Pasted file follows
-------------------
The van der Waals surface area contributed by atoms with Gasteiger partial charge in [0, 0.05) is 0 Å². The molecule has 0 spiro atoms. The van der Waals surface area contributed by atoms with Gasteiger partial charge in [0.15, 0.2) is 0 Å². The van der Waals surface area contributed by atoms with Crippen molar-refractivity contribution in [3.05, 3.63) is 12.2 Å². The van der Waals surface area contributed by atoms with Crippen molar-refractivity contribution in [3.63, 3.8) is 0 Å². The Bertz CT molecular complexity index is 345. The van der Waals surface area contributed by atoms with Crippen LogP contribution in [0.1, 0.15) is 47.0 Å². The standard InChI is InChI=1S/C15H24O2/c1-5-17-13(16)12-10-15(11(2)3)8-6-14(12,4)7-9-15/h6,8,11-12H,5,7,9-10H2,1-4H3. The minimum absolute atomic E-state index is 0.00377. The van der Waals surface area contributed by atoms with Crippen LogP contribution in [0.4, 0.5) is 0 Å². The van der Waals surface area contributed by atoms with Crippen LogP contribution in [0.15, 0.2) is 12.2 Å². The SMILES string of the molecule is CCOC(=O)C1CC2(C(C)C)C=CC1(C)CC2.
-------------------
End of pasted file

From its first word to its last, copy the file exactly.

The van der Waals surface area contributed by atoms with Gasteiger partial charge in [0, 0.05) is 0 Å². The molecule has 0 spiro atoms. The van der Waals surface area contributed by atoms with Gasteiger partial charge in [0.15, 0.2) is 0 Å². The van der Waals surface area contributed by atoms with Crippen molar-refractivity contribution in [3.05, 3.63) is 12.2 Å². The van der Waals surface area contributed by atoms with Crippen molar-refractivity contribution in [3.63, 3.8) is 0 Å². The Bertz CT molecular complexity index is 345. The van der Waals surface area contributed by atoms with Crippen LogP contribution in [0.1, 0.15) is 47.0 Å². The standard InChI is InChI=1S/C15H24O2/c1-5-17-13(16)12-10-15(11(2)3)8-6-14(12,4)7-9-15/h6,8,11-12H,5,7,9-10H2,1-4H3. The minimum absolute atomic E-state index is 0.00377. The van der Waals surface area contributed by atoms with Crippen LogP contribution in [0.4, 0.5) is 0 Å². The van der Waals surface area contributed by atoms with Crippen LogP contribution in [0.15, 0.2) is 12.2 Å². The SMILES string of the molecule is CCOC(=O)C1CC2(C(C)C)C=CC1(C)CC2.